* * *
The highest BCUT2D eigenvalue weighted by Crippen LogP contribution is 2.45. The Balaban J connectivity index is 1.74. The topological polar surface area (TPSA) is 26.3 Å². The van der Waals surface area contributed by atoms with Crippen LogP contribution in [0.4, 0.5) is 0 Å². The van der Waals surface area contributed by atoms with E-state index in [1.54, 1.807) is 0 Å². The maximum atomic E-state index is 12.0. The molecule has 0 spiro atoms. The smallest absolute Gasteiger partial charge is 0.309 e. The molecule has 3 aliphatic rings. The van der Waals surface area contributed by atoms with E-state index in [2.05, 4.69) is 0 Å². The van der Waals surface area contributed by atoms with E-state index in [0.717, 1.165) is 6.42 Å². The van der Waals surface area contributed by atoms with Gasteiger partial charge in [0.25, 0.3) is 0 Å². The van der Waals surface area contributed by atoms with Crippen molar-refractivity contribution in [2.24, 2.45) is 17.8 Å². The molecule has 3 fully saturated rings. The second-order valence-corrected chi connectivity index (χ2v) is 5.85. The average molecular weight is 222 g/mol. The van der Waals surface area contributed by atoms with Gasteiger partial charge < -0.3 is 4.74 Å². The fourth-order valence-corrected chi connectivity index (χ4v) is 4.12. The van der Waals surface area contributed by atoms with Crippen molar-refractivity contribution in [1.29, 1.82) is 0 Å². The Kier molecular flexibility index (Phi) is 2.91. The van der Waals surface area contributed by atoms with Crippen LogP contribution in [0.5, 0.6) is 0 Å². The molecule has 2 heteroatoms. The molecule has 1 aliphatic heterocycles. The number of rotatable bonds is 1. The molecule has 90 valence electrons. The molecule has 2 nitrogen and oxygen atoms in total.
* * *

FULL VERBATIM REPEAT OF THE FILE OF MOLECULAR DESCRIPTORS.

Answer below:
The highest BCUT2D eigenvalue weighted by Crippen LogP contribution is 2.45. The Balaban J connectivity index is 1.74. The topological polar surface area (TPSA) is 26.3 Å². The van der Waals surface area contributed by atoms with Crippen LogP contribution in [0.4, 0.5) is 0 Å². The van der Waals surface area contributed by atoms with E-state index in [1.54, 1.807) is 0 Å². The maximum atomic E-state index is 12.0. The molecule has 0 spiro atoms. The smallest absolute Gasteiger partial charge is 0.309 e. The molecule has 3 aliphatic rings. The van der Waals surface area contributed by atoms with E-state index in [2.05, 4.69) is 0 Å². The van der Waals surface area contributed by atoms with E-state index in [0.717, 1.165) is 6.42 Å². The van der Waals surface area contributed by atoms with Gasteiger partial charge in [0.25, 0.3) is 0 Å². The van der Waals surface area contributed by atoms with Crippen molar-refractivity contribution in [2.24, 2.45) is 17.8 Å². The molecule has 3 fully saturated rings. The second-order valence-corrected chi connectivity index (χ2v) is 5.85. The average molecular weight is 222 g/mol. The van der Waals surface area contributed by atoms with Gasteiger partial charge < -0.3 is 4.74 Å². The fourth-order valence-corrected chi connectivity index (χ4v) is 4.12. The van der Waals surface area contributed by atoms with Crippen molar-refractivity contribution in [1.29, 1.82) is 0 Å². The Kier molecular flexibility index (Phi) is 2.91. The van der Waals surface area contributed by atoms with Crippen LogP contribution in [0.5, 0.6) is 0 Å². The molecule has 2 heteroatoms. The molecule has 1 aliphatic heterocycles. The number of rotatable bonds is 1. The molecule has 90 valence electrons. The molecule has 2 nitrogen and oxygen atoms in total.